Since arriving in Fada N’Gourma, Koadima has been without work, relying on donations to meet his and his family’s basic needs. A farmer and cattle herder like many in the East, fleeing from Soam has meant leaving not only his home, but also his main source of income: his fields. For Koadima and his family, support has come mostly from the government’s social security department, family friends, and several international NGOs operating in Fada N’Gourma. So far, they have received sacks of corn, balls of soap, a tent and mats, and coupons for medications. Of the donated food, only two sacks of corn remain, enough for about two weeks.

Salif Koadima’s temporary lodgings in Fada N’Gourma. Credit: Donald Brooks (25 March 2021)

For Koadima, the first few months after leaving Soam were the most difficult, as accessing support through aid programs was complicated. In late September, shortly after arriving in Fada N’Gourma, he approached the government’s social security department to register as recently displaced, the first step in accessing government-directed aid programs. Only two months later did the department contact him indicating a time and place for his family’s registration. The government’s registration processes have been criticized by aid agencies for this reason, as impeding the efficacious management of aid distribution to those in need. Koadima received his first support through the government in December 2019.

The support Koadima has received has prevented his family from experiencing severe distress, but their needs persist. He noted that the people in need are numerous, especially in Fada N’Gourma. As a result, the aid received is not the same for everyone; there isn’t enough to go around. When asked of his family’s greatest needs now, he responded food and cash. With the cash, he would like to construct a house, something more permanent, as they are still sheltering under UNHCR-branded plastic tents.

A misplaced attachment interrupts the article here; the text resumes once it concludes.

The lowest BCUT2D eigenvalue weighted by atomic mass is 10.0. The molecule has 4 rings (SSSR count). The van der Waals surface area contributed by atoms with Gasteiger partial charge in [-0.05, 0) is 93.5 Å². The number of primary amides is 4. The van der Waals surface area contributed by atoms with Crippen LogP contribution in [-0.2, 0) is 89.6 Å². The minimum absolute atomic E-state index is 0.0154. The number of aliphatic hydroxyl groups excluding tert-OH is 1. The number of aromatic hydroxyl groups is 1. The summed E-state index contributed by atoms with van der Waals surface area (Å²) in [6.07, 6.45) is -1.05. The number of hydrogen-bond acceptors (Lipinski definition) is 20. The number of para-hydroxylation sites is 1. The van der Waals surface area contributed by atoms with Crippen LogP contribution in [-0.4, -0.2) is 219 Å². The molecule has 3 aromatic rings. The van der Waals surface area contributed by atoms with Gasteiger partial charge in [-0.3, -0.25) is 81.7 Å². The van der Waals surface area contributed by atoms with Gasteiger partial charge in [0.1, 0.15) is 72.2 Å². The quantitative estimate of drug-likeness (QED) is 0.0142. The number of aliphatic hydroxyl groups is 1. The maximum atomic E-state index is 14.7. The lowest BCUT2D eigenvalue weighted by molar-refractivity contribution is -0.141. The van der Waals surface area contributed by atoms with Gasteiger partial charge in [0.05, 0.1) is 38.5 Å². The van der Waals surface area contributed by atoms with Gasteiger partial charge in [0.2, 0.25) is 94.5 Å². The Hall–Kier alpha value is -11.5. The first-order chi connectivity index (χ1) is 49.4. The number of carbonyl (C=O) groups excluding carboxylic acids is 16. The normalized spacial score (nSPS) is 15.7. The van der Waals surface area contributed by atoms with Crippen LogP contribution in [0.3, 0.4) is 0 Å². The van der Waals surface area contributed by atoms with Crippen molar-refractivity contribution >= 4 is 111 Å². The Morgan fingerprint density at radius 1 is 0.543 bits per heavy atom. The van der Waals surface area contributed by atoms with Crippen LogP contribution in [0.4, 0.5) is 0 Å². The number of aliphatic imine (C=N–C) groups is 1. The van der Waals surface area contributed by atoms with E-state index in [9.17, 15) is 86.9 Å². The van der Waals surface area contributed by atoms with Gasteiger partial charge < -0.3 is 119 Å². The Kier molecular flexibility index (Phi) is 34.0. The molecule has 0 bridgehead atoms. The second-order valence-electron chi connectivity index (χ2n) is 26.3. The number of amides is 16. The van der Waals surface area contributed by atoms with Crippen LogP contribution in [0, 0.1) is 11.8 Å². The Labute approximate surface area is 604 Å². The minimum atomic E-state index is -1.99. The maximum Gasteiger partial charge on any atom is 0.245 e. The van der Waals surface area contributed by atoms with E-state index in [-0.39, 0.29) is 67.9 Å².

While grateful for the support his family has received so far, its passive nature is beginning to affect his dignity. He shared, “if you have been lucky enough to receive support, you don’t question it, you thank God that you’ve received it.” He expressed, however, that as a head of household, to only be able to provide for his family’s needs through donations, is a deception. He wants to earn his income. His greatest wish is a job, so that he can end his passive dependence on others and take charge again of his and his family’s trajectory. While some aid organizations have adopted cash-based interventions, they remain limited. Cash-for-work programs are nearly nonexistent.

Nearly two years since leaving Soam, Koadima said he will wait until the war is finished before deciding to return to his village. While he says he has noticed an improvement in the situation between last year and now, hearing then of tens of people killed per attack and now only of a few,
he says “the war is still being fought.” He still receives updates from those who have stayed in Soam, and from them, he hears it is not safe to return. Just the week prior, his contacts let him know a group of ten violent extremists passed through the village. The news came as a sign the threat that forced him to evacuate remains, extending his leave of absence from Soam.

As the war stretches on in the East, Koadima and his family, and the thousands of other families like his, are being held in limbo. The passing time is deepening the impact of the conflict on them and wearing thin the resources they have to cope. As the conflict continues without a clear end in sight, these families and their shifting needs deserve continued focus, as they are the ones bearing the brunt of this storm.

To support response efforts to the current humanitarian situation in Fada N’Gourma and the East region, please consider contributing to Initiative: Eau.

*names changed or omitted for privacy

References:

[1] Raleigh, Clionadh, Andrew Linke, Håvard Hegre and Joakim Karlsen. “Introducing ACLED-Armed Conflict Location and Event Data,” 2010

[2] Wilkins, Henry, “What is behind the sharp drop in deaths in Burkina Faso’s war?”, 07 April 2021, https://www.aljazeera.com/news/2021/4/7/armed-violence-in-burkina-faso-declines-in-past-year

[3] Mednick, Sam, “Burkina Faso’s secret peace talks and fragile jihadist ceasefire,” 11 March 2021, https://www.thenewhumanitarian.org/news/2021/3/11/Burkina-Faso-secret-peace-talks-and-jihadist-ceasefire

[4] SP/CONASUR, IDP Situation by commune, 31 March 2021, https://drive.google.com/file/d/1_lIS6MYUQSv_EJyuos0c6_gN9BybR2cn/view

CEO of Initiative: Eau & Strategy and policy consultant at Dalberg